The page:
Ecosystems Impacts

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Monday, 18 January 2010: 2:00 PM
B215 (GWCC)
Anthony Janetos, Univ of Maryland, College Park, MD

The Global Climate Change Impacts in the United States report has listed 8 key messages related to the impacts that climate change is or will likely have on ecosystems in the United States. This presentation will discuss these key messages and their implications.

Ecosystem processes, such as those that control growth and decomposition, have been affected by climate change.

Large-scale shifts have occurred in the ranges of species and the timing of the seasons and animal migration, and are very likely to continue.

Fires, insect pests, disease pathogens, and invasive weed species have increased, and these trends are likely to continue.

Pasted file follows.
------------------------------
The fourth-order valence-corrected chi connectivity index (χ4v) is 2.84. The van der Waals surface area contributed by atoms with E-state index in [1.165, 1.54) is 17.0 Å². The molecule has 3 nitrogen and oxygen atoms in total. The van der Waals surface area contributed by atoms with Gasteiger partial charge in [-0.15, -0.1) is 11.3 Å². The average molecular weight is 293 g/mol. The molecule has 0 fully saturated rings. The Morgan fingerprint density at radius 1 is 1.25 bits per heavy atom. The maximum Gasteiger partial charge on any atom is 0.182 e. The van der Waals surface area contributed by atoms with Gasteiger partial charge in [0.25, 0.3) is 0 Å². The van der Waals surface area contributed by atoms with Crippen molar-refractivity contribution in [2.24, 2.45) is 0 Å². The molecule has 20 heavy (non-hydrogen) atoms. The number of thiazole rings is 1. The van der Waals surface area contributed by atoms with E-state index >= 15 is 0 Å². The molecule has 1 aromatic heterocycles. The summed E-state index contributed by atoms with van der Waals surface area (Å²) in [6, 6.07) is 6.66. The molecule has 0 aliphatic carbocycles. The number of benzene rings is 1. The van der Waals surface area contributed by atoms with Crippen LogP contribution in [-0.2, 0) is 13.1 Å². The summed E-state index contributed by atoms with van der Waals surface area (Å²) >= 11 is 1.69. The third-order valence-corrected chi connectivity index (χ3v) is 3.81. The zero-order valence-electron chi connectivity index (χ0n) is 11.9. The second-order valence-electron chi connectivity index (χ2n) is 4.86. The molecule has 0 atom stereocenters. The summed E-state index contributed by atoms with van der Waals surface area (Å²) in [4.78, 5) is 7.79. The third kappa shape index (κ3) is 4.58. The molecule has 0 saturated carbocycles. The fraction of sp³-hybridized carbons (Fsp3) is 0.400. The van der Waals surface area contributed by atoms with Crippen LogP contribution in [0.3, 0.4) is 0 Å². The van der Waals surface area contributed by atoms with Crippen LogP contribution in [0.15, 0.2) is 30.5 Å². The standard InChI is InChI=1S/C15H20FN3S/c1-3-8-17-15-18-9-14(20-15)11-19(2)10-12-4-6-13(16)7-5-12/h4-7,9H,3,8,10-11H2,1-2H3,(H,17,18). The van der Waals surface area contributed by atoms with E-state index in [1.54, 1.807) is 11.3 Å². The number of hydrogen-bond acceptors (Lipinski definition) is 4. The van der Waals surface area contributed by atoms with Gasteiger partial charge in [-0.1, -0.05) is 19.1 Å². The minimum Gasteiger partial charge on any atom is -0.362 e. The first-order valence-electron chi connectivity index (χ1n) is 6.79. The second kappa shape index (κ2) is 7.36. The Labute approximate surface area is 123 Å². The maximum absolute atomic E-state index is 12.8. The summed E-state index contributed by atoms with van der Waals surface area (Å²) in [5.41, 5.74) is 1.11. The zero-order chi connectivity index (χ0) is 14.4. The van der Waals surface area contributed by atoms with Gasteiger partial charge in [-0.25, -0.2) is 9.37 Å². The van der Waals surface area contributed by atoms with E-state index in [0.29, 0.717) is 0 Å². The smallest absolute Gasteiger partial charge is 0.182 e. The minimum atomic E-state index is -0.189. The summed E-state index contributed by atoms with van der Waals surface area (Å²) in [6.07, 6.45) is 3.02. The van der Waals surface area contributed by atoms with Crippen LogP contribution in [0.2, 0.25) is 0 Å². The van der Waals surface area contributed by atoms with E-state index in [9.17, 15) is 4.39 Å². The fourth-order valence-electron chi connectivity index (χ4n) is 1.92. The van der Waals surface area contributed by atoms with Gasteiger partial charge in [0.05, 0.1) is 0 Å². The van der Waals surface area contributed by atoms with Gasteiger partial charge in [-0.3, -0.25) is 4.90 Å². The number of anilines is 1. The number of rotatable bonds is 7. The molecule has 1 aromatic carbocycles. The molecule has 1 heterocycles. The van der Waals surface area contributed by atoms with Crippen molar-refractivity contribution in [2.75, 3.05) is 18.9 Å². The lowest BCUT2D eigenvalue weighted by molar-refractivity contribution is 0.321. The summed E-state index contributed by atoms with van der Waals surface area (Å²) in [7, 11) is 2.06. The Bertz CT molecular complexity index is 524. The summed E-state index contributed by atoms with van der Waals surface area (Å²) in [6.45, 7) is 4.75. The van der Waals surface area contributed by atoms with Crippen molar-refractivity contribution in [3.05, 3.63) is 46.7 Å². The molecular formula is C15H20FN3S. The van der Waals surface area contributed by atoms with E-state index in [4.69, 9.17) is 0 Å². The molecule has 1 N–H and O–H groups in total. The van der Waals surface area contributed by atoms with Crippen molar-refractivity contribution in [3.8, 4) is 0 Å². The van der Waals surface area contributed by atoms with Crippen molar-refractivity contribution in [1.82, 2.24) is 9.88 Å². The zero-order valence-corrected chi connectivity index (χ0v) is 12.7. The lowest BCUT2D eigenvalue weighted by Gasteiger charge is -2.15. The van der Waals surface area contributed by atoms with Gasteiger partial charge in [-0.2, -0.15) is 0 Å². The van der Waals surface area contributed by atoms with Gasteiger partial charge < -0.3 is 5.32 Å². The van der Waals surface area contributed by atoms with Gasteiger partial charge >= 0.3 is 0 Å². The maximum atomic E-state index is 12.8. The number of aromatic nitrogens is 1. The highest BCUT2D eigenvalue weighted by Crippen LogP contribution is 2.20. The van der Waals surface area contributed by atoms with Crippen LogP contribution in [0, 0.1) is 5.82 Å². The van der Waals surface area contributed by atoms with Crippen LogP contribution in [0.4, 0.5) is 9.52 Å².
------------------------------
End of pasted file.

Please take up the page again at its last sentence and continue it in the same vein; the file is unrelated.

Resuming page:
Deserts and drylands are likely to become hotter and drier, feeding a self-reinforcing cycle of invasive plants, fire, and erosion.

Coastal and near-shore ecosystems are already under multiple stresses. Climate change and ocean acidification will exacerbate these stresses.

Arctic sea ice ecosystems are already being adversely affected by the loss of summer sea ice and further changes are expected.

The habitats of some mountain species and coldwater fish, such as salmon and trout, are very likely to contract in response to warming.

Some of the benefits ecosystems provide to society will be threatened by climate change, while others will be enhanced.